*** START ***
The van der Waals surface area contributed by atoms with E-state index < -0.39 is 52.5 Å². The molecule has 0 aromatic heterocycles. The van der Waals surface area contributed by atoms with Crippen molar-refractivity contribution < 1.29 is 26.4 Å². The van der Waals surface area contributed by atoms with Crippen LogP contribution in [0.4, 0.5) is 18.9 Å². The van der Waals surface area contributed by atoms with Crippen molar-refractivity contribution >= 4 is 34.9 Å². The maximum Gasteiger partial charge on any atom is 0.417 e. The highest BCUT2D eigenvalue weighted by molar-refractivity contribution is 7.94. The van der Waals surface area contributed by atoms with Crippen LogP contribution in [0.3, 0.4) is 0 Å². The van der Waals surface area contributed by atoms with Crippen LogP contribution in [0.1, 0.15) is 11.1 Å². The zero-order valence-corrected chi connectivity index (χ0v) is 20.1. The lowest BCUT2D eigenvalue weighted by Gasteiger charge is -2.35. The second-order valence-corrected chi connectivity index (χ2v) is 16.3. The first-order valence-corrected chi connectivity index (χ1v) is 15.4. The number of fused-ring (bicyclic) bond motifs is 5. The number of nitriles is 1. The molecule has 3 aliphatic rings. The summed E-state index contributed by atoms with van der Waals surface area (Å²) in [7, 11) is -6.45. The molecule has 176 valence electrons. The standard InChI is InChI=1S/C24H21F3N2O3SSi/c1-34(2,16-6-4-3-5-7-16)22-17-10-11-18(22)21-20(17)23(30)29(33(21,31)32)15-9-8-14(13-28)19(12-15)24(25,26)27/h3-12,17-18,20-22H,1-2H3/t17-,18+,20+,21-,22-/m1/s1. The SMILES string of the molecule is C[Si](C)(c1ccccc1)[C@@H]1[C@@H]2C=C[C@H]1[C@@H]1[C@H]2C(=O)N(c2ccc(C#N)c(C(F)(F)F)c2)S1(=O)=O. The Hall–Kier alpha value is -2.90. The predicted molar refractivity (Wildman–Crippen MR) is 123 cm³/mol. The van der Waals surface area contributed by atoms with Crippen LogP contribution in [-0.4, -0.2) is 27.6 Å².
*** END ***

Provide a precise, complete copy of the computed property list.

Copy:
The van der Waals surface area contributed by atoms with E-state index < -0.39 is 52.5 Å². The molecule has 0 aromatic heterocycles. The van der Waals surface area contributed by atoms with Crippen molar-refractivity contribution < 1.29 is 26.4 Å². The van der Waals surface area contributed by atoms with Crippen LogP contribution in [0.4, 0.5) is 18.9 Å². The van der Waals surface area contributed by atoms with Crippen molar-refractivity contribution >= 4 is 34.9 Å². The maximum Gasteiger partial charge on any atom is 0.417 e. The highest BCUT2D eigenvalue weighted by molar-refractivity contribution is 7.94. The van der Waals surface area contributed by atoms with Crippen LogP contribution in [0.3, 0.4) is 0 Å². The van der Waals surface area contributed by atoms with Crippen LogP contribution in [0.1, 0.15) is 11.1 Å². The zero-order valence-corrected chi connectivity index (χ0v) is 20.1. The lowest BCUT2D eigenvalue weighted by Gasteiger charge is -2.35. The second-order valence-corrected chi connectivity index (χ2v) is 16.3. The first-order valence-corrected chi connectivity index (χ1v) is 15.4. The number of fused-ring (bicyclic) bond motifs is 5. The number of nitriles is 1. The molecule has 3 aliphatic rings. The summed E-state index contributed by atoms with van der Waals surface area (Å²) in [7, 11) is -6.45. The molecule has 176 valence electrons. The standard InChI is InChI=1S/C24H21F3N2O3SSi/c1-34(2,16-6-4-3-5-7-16)22-17-10-11-18(22)21-20(17)23(30)29(33(21,31)32)15-9-8-14(13-28)19(12-15)24(25,26)27/h3-12,17-18,20-22H,1-2H3/t17-,18+,20+,21-,22-/m1/s1. The SMILES string of the molecule is C[Si](C)(c1ccccc1)[C@@H]1[C@@H]2C=C[C@H]1[C@@H]1[C@H]2C(=O)N(c2ccc(C#N)c(C(F)(F)F)c2)S1(=O)=O. The Hall–Kier alpha value is -2.90. The predicted molar refractivity (Wildman–Crippen MR) is 123 cm³/mol. The van der Waals surface area contributed by atoms with Crippen LogP contribution in [-0.4, -0.2) is 27.6 Å².